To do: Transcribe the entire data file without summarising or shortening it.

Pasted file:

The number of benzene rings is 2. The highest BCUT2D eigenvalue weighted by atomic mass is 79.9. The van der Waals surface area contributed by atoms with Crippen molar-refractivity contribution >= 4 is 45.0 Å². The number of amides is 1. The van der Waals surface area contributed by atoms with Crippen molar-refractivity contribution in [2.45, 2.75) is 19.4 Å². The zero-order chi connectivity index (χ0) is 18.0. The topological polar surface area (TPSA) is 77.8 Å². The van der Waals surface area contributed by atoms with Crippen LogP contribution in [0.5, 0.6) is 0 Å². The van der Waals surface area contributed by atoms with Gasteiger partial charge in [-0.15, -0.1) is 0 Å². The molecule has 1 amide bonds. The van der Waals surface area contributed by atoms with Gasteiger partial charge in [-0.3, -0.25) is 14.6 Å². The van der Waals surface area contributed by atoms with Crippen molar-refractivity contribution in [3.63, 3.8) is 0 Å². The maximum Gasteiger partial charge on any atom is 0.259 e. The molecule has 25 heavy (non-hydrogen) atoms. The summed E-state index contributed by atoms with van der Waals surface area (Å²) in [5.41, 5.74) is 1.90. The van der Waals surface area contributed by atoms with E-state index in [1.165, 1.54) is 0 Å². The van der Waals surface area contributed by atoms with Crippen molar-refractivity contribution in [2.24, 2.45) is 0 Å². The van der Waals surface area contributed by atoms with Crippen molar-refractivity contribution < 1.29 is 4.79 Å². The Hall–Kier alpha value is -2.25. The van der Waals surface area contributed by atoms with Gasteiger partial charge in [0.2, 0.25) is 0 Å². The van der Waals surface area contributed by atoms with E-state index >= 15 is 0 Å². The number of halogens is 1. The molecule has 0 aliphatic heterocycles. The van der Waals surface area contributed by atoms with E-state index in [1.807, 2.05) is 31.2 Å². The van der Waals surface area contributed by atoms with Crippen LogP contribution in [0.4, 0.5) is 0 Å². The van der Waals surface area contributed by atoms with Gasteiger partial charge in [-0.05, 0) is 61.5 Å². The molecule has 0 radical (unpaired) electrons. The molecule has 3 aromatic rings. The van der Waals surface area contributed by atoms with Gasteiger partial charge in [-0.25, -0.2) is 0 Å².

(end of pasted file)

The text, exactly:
The number of benzene rings is 2. The highest BCUT2D eigenvalue weighted by atomic mass is 79.9. The van der Waals surface area contributed by atoms with Crippen molar-refractivity contribution >= 4 is 45.0 Å². The number of amides is 1. The van der Waals surface area contributed by atoms with Crippen molar-refractivity contribution in [2.45, 2.75) is 19.4 Å². The zero-order chi connectivity index (χ0) is 18.0. The topological polar surface area (TPSA) is 77.8 Å². The van der Waals surface area contributed by atoms with Crippen LogP contribution in [0.5, 0.6) is 0 Å². The van der Waals surface area contributed by atoms with Gasteiger partial charge in [-0.15, -0.1) is 0 Å². The molecule has 1 amide bonds. The van der Waals surface area contributed by atoms with Gasteiger partial charge in [-0.3, -0.25) is 14.6 Å². The van der Waals surface area contributed by atoms with Crippen molar-refractivity contribution in [3.63, 3.8) is 0 Å². The maximum Gasteiger partial charge on any atom is 0.259 e. The molecule has 25 heavy (non-hydrogen) atoms. The summed E-state index contributed by atoms with van der Waals surface area (Å²) in [5.41, 5.74) is 1.90. The van der Waals surface area contributed by atoms with E-state index in [1.165, 1.54) is 0 Å². The van der Waals surface area contributed by atoms with Crippen molar-refractivity contribution in [2.24, 2.45) is 0 Å². The van der Waals surface area contributed by atoms with Crippen molar-refractivity contribution < 1.29 is 4.79 Å². The Hall–Kier alpha value is -2.25. The van der Waals surface area contributed by atoms with Gasteiger partial charge in [0.2, 0.25) is 0 Å². The van der Waals surface area contributed by atoms with E-state index >= 15 is 0 Å². The number of halogens is 1. The molecule has 0 aliphatic heterocycles. The van der Waals surface area contributed by atoms with E-state index in [1.807, 2.05) is 31.2 Å². The van der Waals surface area contributed by atoms with Crippen LogP contribution in [0.4, 0.5) is 0 Å². The van der Waals surface area contributed by atoms with Gasteiger partial charge in [-0.05, 0) is 61.5 Å². The molecule has 0 radical (unpaired) electrons. The molecule has 3 aromatic rings. The van der Waals surface area contributed by atoms with Gasteiger partial charge in [-0.25, -0.2) is 0 Å².